An Arborg couple has launched a lawsuit against two railroad companies and the State of Minnesota, alleging their 21-year-old son’s fatal collision with a freight train last year shouldn’t have happened.
Robbie Johnson, 21, died instantly on Jan. 28, 2005, when his semi — carrying a load of crushed cars — collided with a Northern Plains freight train hauling grain on U.S. Highway 59 near Thief River Falls, Minn. Both Minnesota State Patrol and a Pennington County attorney confirmed in the days following the crash that warning lights at the crossing weren’t working at the time.
CHARGES NEVER LAID
Johnson’s father, David, filed a suit July 17 in a Pennington County district court against Northern Plains Railroad, the Canadian Pacific Railroad and the State of Minnesota. The suit alleges an operating licence issued by the state to the railroad requires the presence of a flagman at the crossing 24 hours a day if the signals are not operating.
Al Rogalla, assistant attorney for the county, told the Sun in February 2005 that railway workers followed procedure appropriately prior to the crash, which derailed the train. No criminal charges were ever laid in the incident.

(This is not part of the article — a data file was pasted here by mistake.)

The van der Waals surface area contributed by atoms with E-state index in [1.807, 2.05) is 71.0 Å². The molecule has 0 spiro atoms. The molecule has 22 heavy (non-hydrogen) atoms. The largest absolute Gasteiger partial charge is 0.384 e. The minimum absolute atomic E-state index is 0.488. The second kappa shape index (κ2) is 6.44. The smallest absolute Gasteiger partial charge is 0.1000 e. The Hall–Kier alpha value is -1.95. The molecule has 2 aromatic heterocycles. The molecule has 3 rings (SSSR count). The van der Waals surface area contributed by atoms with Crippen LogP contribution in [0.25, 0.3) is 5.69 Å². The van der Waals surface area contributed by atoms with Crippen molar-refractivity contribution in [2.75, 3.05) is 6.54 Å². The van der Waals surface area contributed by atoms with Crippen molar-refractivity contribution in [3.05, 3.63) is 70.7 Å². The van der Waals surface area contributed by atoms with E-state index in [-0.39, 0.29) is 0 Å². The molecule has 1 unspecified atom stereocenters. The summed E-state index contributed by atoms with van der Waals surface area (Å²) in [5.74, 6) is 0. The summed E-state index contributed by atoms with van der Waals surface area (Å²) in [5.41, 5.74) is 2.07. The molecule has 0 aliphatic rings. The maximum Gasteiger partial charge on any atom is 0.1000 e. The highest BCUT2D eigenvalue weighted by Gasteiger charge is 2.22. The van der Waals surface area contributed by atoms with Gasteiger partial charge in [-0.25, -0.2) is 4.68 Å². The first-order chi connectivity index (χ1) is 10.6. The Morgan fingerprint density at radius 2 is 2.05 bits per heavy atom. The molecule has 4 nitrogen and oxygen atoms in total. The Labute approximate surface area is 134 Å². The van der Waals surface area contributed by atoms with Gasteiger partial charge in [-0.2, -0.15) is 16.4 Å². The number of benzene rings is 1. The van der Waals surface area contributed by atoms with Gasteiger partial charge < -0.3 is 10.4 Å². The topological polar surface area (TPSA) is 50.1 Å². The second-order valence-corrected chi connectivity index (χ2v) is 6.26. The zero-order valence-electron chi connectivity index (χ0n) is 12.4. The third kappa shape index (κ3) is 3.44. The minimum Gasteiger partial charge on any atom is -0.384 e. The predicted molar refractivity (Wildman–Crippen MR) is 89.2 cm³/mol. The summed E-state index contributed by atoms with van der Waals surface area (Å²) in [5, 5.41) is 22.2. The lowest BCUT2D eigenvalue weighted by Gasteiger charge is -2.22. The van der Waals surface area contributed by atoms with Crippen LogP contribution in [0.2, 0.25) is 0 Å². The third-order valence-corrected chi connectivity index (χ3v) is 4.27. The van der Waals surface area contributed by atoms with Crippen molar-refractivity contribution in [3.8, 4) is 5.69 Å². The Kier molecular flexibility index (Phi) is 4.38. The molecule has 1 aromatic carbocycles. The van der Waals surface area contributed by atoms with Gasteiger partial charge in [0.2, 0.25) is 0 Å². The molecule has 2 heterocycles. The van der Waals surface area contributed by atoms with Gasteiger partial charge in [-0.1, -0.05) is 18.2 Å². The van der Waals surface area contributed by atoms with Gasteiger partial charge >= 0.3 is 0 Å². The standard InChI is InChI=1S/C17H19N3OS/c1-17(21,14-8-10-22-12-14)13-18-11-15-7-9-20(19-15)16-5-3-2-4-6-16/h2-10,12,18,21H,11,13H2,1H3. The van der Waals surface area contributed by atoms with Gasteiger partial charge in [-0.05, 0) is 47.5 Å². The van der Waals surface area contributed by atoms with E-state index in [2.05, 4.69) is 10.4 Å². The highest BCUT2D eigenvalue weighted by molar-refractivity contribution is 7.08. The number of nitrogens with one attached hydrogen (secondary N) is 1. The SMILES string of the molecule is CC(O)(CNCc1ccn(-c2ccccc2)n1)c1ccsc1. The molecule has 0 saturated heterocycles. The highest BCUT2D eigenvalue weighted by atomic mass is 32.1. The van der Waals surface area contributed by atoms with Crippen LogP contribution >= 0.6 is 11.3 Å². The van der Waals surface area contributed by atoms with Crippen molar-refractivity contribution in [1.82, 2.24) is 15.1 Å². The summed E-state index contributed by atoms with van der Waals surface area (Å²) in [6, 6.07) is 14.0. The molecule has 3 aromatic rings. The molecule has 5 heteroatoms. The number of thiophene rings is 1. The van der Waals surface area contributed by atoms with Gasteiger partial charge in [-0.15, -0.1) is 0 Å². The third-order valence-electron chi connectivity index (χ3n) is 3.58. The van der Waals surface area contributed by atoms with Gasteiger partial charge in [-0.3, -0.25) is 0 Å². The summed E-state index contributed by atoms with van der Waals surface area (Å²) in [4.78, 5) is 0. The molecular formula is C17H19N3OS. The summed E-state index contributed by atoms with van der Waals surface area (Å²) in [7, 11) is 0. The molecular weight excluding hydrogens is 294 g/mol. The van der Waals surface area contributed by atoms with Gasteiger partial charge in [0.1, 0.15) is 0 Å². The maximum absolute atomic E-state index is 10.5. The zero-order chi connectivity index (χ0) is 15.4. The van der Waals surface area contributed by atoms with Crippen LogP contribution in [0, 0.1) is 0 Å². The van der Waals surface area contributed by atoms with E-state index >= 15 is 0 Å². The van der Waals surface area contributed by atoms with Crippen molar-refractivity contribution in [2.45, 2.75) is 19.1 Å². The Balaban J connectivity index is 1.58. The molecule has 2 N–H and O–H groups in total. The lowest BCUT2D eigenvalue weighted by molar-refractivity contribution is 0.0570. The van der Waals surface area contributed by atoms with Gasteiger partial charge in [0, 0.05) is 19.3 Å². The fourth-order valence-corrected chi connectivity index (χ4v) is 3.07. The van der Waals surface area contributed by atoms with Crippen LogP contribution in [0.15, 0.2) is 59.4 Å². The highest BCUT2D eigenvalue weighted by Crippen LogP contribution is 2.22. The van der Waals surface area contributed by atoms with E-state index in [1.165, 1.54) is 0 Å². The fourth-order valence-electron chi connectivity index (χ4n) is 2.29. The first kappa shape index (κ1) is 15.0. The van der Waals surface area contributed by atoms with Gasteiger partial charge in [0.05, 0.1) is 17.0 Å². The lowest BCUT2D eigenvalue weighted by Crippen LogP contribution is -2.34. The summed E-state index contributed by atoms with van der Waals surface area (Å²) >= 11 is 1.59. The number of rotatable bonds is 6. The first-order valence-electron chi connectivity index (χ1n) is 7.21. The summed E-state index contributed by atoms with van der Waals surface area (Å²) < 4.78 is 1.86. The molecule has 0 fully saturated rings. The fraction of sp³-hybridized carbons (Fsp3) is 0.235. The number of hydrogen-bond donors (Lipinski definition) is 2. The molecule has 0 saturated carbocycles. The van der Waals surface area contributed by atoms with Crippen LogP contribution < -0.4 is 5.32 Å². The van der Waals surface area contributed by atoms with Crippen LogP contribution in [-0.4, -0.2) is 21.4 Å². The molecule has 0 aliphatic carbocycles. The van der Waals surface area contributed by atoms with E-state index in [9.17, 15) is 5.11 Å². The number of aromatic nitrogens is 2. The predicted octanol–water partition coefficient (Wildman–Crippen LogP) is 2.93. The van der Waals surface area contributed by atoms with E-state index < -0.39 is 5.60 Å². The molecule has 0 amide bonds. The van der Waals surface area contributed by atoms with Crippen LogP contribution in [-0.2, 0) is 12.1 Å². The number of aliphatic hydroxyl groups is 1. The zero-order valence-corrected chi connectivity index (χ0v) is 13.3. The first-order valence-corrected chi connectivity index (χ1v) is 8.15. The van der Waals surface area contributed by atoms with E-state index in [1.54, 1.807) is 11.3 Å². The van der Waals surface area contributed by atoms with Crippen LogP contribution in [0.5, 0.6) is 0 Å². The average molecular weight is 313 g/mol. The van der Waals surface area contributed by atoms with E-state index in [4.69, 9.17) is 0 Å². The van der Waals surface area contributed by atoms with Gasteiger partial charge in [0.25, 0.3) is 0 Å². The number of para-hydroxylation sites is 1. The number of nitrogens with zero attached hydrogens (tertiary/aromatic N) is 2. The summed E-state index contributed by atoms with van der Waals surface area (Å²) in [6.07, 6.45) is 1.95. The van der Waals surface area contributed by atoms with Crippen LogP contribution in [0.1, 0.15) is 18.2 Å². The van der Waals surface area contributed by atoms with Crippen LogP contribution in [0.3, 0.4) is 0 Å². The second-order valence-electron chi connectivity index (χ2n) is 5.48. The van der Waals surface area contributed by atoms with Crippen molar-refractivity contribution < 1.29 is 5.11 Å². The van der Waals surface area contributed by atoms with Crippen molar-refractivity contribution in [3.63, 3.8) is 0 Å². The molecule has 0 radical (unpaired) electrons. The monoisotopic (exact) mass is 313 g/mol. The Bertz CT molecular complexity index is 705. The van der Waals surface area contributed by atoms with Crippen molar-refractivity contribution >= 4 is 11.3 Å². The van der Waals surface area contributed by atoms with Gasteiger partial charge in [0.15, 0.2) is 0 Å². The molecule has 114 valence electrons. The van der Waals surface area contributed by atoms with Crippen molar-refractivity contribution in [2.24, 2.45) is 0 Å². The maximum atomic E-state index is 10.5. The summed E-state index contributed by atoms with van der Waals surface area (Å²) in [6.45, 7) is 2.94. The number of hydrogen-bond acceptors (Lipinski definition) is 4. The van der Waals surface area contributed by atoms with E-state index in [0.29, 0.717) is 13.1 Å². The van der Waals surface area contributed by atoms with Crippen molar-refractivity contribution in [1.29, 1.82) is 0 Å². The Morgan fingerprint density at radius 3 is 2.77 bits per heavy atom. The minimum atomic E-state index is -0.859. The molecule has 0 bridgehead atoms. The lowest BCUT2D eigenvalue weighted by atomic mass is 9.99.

The train stopped before it got to the intersection, then the train’s conductor … waved the train through," he said at the time. "(Johnson) must not have seen the train."
Northern Plains president Gregg Haug previously said the train’s crew followed procedures laid out by the U.S. Railroad Administration.
"In this case, they stopped and actually waited for one car to clear," Haug told the Sun last year. "There were no other cars that they could see, so they started through the crossing again. That’s when (Johnson’s) truck must have hit." CPR has been named because it leases approximately 640 km of track in North Dakota and Minnesota to Northern Plains.
Johnson’s family has asked for damages of at least $50,000 from each defendant.
Paul E. Godlewski of the law firm Schwebel, Goetz & Sieben, P.A. represents the family of Robbie Johnson.